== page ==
Defensive back Andre Jones nearly quit the team last year.
I think most of us would have in his situation. Read his story, told by the PD's Elton Alexander.
- After the Zips' loss to Toledo, the Buchtelite's Dan Kadar suggests a transition to the spread offense, which requires four wide receivers, one back and no tight ends.
If you wondered what I was up to in St. Louis, I wrote about it a little...
ST. LOUIS: Until Friday, I never really knew what I desired as an ultimate end to a sports season.
Born in 1985, my closest brush has been the Buckeyes' 2002 national championship.
My taste came Friday night, during the clinching game 5 of the World Series.
I stood atop a parking deck near Busch Stadium. A gap between metal posts and the center field scoreboard afforded me a pencil eraser-sized window of home plate.
The atmosphere was electrifying. Hundreds of Cardinals fans positioned themselves for a similar view.
Intoxicated by it all, I promised to celebrate this like it was the Indians about to bring home the world championship. Jose Mesa and Tony Fernandez stole our best chance in 1997. I'm still bitter about that.
The whole reason I was in St. Louis was for a journalism convention with a posse of five other Buchtelite employees. While there, I met up with my high school friend Steve Young and his brother Chris, who pitches in the Florida Marlins organization. Because of Chris' ties, he and Steve scored tickets for games 3 through 5.
Steve and Chris grew up in St. Louis. Even during the Indians' successful campaigns of the '90s, the Youngs stayed true. The Cardinals belonged to Steve, Chris and, for the night, me.
So I put a full effort into this, starting chants, high-fiving fellow fans and discussing strategy, like Cardinals manager Tony La Russa's questionable substitution of starting pitcher Jeff Weaver before the ninth inning.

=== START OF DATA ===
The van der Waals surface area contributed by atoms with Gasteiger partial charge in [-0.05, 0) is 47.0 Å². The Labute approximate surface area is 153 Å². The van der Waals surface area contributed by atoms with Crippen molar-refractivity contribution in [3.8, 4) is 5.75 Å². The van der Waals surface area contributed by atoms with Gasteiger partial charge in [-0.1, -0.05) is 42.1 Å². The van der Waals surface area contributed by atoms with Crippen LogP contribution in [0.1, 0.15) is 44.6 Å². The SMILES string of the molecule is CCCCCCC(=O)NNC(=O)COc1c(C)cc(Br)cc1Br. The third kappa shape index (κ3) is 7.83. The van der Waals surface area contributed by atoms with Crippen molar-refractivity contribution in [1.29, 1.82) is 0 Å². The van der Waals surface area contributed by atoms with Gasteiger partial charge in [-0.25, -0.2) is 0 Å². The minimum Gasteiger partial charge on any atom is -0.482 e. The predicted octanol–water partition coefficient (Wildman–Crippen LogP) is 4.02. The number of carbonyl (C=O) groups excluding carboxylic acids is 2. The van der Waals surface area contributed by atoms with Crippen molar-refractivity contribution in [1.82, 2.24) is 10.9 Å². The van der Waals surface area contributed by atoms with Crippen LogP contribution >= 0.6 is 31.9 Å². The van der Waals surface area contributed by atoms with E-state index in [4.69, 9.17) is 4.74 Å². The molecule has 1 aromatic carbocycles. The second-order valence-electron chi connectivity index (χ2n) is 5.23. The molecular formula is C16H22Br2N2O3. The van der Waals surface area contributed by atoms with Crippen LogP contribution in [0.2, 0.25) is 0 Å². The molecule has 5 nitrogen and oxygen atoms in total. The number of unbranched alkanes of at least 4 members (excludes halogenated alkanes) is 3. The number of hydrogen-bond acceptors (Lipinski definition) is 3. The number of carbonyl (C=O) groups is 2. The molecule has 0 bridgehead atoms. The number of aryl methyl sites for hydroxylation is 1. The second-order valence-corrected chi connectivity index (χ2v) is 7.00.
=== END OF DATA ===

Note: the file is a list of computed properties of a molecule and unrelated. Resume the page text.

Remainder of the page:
As soon as closer Adam Wainwright finished the game, the streets were clogged with cars, and not one horn was silent. Fans rolled their windows down, screaming chants. One guy sat on his Escalade's window ledge, and somehow still managed to drive it. In his hand was a bottle of champagne, which may or may not have been open.
We hit the streets with a case of beer. (St. Louis abolishes its open-container law on game days.) And when Case One was exhausted, we traded it in for Case Two.
Steve and I weaved through the cars, offering high fives and hugs to anyone in range. I carried the case of beer, but it seemed to become lighter each block. (By the way, if you ever crave attention, carry booze down a crowded street. Everybody - mostly automobile drivers - wanted a piece of the case carrier.)
Unfortunately, the end of the case was not ceremonious. The posse entered Busch Stadium for the post-game festival and to take a look at pro baseball's newest gem. Perhaps unaware of the company that brews Budweiser beer, a Busch Stadium employee heisted our stash while the Buchteliter who temporarily carried it gasped in awe.
Don't let the alcohol misguide you, however. This was sober joy, only punctuated by happy juice.
And some October, it will come to Cleveland. Instead of Albert Pujols and Chris Carpenter leaping onto a pile of his teammates, it will be Travis Hafner and C.C. Sabathia.
That day, you will be proud to have stuck with your team through the disappointing years, like 2006.
You can identify me as the guy outside Jacobs Field working on Case Three.
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